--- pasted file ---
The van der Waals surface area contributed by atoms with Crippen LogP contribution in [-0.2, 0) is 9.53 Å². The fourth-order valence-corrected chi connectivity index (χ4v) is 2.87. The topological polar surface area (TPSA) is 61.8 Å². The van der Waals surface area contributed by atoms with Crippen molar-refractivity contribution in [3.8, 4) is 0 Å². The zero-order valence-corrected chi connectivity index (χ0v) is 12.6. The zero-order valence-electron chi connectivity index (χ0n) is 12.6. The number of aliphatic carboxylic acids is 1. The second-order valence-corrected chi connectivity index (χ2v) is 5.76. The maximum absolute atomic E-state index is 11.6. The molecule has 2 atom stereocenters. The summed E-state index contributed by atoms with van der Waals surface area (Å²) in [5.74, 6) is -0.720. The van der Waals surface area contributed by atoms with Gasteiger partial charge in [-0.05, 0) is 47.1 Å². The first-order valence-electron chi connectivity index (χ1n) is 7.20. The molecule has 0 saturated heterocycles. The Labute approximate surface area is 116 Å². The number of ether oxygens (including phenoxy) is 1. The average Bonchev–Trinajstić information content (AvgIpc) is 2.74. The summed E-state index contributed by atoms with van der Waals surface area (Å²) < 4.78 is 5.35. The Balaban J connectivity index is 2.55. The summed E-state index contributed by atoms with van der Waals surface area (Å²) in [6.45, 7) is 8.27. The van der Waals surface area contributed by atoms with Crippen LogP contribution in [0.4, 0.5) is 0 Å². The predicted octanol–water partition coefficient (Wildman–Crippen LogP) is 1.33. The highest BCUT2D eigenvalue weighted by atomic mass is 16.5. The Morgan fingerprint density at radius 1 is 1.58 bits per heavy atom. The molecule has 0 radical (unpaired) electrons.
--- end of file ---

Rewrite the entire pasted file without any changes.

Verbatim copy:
The van der Waals surface area contributed by atoms with Crippen LogP contribution in [-0.2, 0) is 9.53 Å². The fourth-order valence-corrected chi connectivity index (χ4v) is 2.87. The topological polar surface area (TPSA) is 61.8 Å². The van der Waals surface area contributed by atoms with Crippen molar-refractivity contribution in [3.8, 4) is 0 Å². The zero-order valence-corrected chi connectivity index (χ0v) is 12.6. The zero-order valence-electron chi connectivity index (χ0n) is 12.6. The number of aliphatic carboxylic acids is 1. The second-order valence-corrected chi connectivity index (χ2v) is 5.76. The maximum absolute atomic E-state index is 11.6. The molecule has 2 atom stereocenters. The summed E-state index contributed by atoms with van der Waals surface area (Å²) in [5.74, 6) is -0.720. The van der Waals surface area contributed by atoms with Gasteiger partial charge in [-0.05, 0) is 47.1 Å². The first-order valence-electron chi connectivity index (χ1n) is 7.20. The molecule has 0 saturated heterocycles. The Labute approximate surface area is 116 Å². The number of ether oxygens (including phenoxy) is 1. The average Bonchev–Trinajstić information content (AvgIpc) is 2.74. The summed E-state index contributed by atoms with van der Waals surface area (Å²) < 4.78 is 5.35. The Balaban J connectivity index is 2.55. The summed E-state index contributed by atoms with van der Waals surface area (Å²) in [6.45, 7) is 8.27. The van der Waals surface area contributed by atoms with Crippen LogP contribution in [0.4, 0.5) is 0 Å². The predicted octanol–water partition coefficient (Wildman–Crippen LogP) is 1.33. The highest BCUT2D eigenvalue weighted by atomic mass is 16.5. The Morgan fingerprint density at radius 1 is 1.58 bits per heavy atom. The molecule has 0 radical (unpaired) electrons.